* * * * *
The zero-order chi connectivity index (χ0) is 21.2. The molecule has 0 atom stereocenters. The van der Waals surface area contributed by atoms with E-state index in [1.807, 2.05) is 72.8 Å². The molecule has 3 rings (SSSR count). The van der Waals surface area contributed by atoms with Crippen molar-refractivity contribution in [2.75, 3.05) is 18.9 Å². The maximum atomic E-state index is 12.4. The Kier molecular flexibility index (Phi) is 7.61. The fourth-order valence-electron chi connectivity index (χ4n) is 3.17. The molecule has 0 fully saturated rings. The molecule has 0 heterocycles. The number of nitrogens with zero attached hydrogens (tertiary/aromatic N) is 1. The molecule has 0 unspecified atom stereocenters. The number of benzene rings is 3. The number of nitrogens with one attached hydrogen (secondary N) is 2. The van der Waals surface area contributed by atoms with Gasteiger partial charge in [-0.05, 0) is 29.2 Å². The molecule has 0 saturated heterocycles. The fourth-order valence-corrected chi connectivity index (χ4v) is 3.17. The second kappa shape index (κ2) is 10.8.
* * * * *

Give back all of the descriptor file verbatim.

The zero-order chi connectivity index (χ0) is 21.2. The molecule has 0 atom stereocenters. The van der Waals surface area contributed by atoms with E-state index in [1.807, 2.05) is 72.8 Å². The molecule has 3 rings (SSSR count). The van der Waals surface area contributed by atoms with Crippen molar-refractivity contribution in [2.75, 3.05) is 18.9 Å². The maximum atomic E-state index is 12.4. The Kier molecular flexibility index (Phi) is 7.61. The fourth-order valence-electron chi connectivity index (χ4n) is 3.17. The molecule has 0 fully saturated rings. The molecule has 0 heterocycles. The number of nitrogens with zero attached hydrogens (tertiary/aromatic N) is 1. The molecule has 0 unspecified atom stereocenters. The number of benzene rings is 3. The number of nitrogens with one attached hydrogen (secondary N) is 2. The van der Waals surface area contributed by atoms with Gasteiger partial charge in [-0.05, 0) is 29.2 Å². The molecule has 0 saturated heterocycles. The fourth-order valence-corrected chi connectivity index (χ4v) is 3.17. The second kappa shape index (κ2) is 10.8.